Wednesday, November 5, 2008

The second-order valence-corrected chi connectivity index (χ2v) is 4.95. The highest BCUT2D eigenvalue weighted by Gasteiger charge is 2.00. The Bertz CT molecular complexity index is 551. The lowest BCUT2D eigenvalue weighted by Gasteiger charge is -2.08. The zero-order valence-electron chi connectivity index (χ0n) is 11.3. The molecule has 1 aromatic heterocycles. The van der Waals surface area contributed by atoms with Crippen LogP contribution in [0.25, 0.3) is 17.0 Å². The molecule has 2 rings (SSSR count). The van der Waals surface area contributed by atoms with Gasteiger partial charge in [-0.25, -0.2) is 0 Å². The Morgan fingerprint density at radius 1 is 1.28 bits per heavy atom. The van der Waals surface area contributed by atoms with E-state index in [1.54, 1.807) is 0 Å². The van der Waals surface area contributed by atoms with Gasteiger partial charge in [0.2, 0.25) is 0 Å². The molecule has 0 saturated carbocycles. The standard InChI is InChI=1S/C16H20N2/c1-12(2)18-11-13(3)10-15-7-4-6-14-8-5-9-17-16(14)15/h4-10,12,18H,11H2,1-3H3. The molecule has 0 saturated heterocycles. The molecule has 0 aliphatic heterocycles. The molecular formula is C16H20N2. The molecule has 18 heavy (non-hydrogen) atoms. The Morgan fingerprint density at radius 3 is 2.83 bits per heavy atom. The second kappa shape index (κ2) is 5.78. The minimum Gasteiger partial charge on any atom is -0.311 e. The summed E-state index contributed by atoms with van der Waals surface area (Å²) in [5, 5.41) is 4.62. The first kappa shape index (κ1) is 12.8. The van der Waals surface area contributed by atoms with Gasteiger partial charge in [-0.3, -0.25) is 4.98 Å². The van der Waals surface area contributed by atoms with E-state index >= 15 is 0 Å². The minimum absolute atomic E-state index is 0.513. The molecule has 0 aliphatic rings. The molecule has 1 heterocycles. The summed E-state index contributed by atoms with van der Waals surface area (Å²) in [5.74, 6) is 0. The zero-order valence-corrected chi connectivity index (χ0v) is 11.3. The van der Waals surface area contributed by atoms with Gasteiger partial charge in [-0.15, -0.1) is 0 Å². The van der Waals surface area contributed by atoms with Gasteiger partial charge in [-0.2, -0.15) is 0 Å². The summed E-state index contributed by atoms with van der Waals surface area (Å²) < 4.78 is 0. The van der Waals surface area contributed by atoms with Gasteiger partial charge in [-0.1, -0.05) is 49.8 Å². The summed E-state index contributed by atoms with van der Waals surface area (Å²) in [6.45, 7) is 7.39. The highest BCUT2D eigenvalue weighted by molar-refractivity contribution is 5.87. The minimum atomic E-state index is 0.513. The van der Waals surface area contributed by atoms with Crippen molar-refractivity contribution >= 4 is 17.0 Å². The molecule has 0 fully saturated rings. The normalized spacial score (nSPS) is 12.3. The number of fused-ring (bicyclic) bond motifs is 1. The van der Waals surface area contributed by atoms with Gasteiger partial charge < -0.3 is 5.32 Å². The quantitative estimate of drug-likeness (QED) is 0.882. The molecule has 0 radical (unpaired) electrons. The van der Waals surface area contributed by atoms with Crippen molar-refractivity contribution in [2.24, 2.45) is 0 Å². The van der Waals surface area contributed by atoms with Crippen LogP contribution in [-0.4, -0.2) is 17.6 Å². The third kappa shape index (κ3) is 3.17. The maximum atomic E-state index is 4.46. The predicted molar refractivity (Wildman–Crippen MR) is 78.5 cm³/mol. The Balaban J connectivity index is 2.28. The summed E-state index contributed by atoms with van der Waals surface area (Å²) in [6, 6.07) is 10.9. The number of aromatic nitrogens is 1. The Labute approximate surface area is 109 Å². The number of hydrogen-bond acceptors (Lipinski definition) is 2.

MAZES AND MONSTERS (Steven Hilliard Stern, 1982, USA) Robbie’s fractured mind finally shatters, becoming lost in the dark reflection of reality, his quest to attain enlightenment atop the Two Towers…I guess he failed his saving throw. This made-for-television movie feels cheap, rushed, poorly shot, layered with cheesy muzak and stock sound effects, and is dully acted. This is also one of the worst DVD transfers I have ever seen: it looks to be ported directly from an old VHS! Rona Jaffe wants us to believe that imagination leads to self-destruction, that we should conform and become successful in order to assimilate into the world: I wish this film had some imagination because the premise is intriguing. The movie begins with standard exposition of our four characters and lays the foundation of their familial conflicts. Then it proceeds to gravely warn us that a role playing game is subversive and mind-altering, loosening the creaking hinges upon our doors of perception, our labyrinthine emotional turmoil a result of needless fantasy escapism. I suppose none of the blame falls on the family, their cruel tyranny alluded to and briefly witnessed, their offspring exiled from their fascist commune. Obviously, the writers know very little of Dungeons & Dragons because no one speaks in these gothic incantations: the Dungeon Master and players are too busy arguing over the rules, eating nachos, and trying to find their favorite twenty-sided die. Tom Hanks as Pardue the Holy Man is the lone bright spot, dim though it shines through the murk of the maze; in retrospect, we can see the makings of a fine actor as he delivers his lines with the utmost sincerity and conviction. The rest of the movie is humdrum and boilerplate, standard inane television fare, food for the thoughtless. (F)

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